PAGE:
Tuesday, 13 September 2016

William Walker

SM Stirling, Against the Tide of Years (New York, 1999), Chapter Six.

Between Neayoruk and Walkeropolis, there are imported cotton, corn, potatoes and tomatoes and plowed fields. It would be good to remake a world but not by Walker's methods.

Walker quotes a stanza from Kipling which I have found, with slightly different words, by googling.

Swindapa says:

"'There's always a man like Walker...'" (p. 116)

- to which Alston replies:

"'Fortunately, there's always someone like us too...'" (ibid.)

That is certainly true if you are characters in a certain kind of fiction.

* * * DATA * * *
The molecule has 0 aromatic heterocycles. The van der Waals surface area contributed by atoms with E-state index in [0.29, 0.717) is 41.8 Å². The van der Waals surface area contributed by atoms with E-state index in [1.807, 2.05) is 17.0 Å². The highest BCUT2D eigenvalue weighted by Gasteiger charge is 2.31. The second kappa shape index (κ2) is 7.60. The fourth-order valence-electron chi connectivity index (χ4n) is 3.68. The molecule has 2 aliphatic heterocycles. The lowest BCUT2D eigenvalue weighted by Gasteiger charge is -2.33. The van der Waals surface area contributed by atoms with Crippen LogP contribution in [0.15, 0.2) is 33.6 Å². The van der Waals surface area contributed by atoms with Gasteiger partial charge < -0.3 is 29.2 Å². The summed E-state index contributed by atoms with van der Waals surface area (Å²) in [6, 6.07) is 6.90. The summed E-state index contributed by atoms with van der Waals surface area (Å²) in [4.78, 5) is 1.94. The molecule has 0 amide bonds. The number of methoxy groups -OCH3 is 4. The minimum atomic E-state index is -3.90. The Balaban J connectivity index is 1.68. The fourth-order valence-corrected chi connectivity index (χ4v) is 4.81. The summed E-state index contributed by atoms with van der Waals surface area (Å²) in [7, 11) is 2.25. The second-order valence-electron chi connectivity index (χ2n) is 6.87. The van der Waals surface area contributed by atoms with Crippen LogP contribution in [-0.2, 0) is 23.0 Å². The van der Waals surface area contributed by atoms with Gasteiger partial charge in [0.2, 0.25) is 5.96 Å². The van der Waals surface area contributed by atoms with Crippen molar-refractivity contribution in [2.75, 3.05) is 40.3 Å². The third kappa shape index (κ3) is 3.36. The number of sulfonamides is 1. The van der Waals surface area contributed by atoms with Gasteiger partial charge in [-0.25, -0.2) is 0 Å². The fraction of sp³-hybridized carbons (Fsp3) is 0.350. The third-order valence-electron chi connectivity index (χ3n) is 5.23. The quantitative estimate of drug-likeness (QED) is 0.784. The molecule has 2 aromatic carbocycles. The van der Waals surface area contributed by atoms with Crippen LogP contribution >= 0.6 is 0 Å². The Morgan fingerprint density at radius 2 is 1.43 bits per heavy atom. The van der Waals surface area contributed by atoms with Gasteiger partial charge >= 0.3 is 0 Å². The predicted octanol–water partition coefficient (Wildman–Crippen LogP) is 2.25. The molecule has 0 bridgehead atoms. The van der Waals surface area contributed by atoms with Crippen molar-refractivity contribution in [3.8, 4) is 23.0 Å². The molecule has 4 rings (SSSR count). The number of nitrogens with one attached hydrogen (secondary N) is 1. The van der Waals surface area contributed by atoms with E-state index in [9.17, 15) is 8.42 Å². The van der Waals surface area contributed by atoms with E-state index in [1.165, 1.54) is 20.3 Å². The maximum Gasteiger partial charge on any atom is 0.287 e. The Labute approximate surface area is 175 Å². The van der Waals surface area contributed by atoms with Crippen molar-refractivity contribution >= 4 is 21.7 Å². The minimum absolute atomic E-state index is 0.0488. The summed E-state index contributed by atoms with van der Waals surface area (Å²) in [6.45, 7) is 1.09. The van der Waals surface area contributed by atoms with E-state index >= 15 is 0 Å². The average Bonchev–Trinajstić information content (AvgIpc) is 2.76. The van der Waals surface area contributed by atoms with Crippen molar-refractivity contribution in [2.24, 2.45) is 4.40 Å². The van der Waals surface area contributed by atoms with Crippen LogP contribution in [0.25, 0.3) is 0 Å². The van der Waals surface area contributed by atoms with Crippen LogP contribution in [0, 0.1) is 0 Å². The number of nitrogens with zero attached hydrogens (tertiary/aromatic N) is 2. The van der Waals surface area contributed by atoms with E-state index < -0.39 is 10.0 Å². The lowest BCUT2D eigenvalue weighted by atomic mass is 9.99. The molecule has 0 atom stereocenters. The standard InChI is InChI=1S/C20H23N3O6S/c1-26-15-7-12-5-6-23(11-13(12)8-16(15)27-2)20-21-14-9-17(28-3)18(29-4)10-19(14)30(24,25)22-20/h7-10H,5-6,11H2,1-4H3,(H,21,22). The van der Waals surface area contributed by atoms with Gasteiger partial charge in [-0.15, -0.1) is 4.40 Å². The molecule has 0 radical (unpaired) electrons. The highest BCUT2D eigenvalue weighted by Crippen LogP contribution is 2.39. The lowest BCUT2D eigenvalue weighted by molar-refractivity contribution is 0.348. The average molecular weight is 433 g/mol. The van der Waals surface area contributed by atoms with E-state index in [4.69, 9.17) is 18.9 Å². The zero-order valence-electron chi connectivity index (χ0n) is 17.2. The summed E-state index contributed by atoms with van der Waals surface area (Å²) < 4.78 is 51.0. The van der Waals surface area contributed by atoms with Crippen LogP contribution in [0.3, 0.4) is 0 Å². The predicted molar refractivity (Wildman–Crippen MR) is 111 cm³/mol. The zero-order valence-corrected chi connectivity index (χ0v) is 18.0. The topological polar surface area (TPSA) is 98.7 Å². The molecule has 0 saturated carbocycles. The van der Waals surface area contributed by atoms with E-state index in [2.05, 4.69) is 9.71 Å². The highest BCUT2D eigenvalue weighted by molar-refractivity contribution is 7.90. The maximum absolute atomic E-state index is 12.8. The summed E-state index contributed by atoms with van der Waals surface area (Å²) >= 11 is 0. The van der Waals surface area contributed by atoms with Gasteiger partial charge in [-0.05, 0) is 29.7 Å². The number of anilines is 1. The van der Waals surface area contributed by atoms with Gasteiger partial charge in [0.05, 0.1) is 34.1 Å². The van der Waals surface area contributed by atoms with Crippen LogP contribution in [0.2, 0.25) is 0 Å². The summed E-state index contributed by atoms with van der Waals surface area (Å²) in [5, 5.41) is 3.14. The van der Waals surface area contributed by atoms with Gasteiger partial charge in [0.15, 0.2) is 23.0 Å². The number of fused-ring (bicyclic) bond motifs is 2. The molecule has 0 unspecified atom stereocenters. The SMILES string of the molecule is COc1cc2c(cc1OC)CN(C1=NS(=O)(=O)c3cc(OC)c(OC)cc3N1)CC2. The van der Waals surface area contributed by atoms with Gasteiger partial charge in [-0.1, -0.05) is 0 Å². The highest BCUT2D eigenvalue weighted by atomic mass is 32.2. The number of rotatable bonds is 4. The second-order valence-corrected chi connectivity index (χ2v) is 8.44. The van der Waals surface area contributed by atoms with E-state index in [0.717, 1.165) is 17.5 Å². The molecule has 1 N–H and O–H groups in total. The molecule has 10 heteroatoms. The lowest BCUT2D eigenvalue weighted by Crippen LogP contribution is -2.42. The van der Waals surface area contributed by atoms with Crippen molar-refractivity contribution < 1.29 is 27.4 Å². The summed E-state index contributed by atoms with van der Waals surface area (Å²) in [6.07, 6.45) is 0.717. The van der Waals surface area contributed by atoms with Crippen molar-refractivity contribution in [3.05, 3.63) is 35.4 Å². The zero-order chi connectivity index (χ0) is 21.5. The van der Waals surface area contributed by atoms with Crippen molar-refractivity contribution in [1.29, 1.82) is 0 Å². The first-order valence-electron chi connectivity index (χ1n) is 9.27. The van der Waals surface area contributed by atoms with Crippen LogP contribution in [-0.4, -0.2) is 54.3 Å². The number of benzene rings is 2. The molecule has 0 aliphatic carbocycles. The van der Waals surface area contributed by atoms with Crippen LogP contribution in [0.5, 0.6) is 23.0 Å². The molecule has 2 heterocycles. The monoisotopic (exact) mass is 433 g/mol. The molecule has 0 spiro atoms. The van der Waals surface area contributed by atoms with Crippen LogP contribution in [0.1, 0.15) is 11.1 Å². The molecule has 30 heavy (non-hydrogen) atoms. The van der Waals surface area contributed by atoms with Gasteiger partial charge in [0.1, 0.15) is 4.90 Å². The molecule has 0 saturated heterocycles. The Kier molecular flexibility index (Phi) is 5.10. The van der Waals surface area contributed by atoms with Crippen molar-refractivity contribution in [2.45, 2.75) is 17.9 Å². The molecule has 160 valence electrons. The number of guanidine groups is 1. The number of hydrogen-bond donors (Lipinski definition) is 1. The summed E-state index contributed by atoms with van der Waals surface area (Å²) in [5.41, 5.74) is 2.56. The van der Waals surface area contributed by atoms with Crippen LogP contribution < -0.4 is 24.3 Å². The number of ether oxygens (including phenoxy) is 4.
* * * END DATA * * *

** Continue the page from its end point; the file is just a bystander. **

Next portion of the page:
At the end of Chapter Six, Odikweos asks, "'Troy next?'" (p. 119) to which Walker replies, "'Troy, indeed...'" (ibid.) so will Odikweos devise a wooden horse?


Sean M. Brooks said...

Kaor, Paul!

I remembered that Kipling poem Walker quoted, "Cold Iron." BUT, he neglected to recall the rest of that piece! Both about how cold iron used to make cannons humbled the baron of the first stanza and the verses about CHRIST. Because Walker would not LIKE them.


Sean M. Brooks said...

Again, I was too hasty! I wanted to add that I did not agree with Marian Alston. I don't think tyrants like Walker will always be successfully opposed by people like Alston. Because, alas, tyrants do sometimes SUCCEED.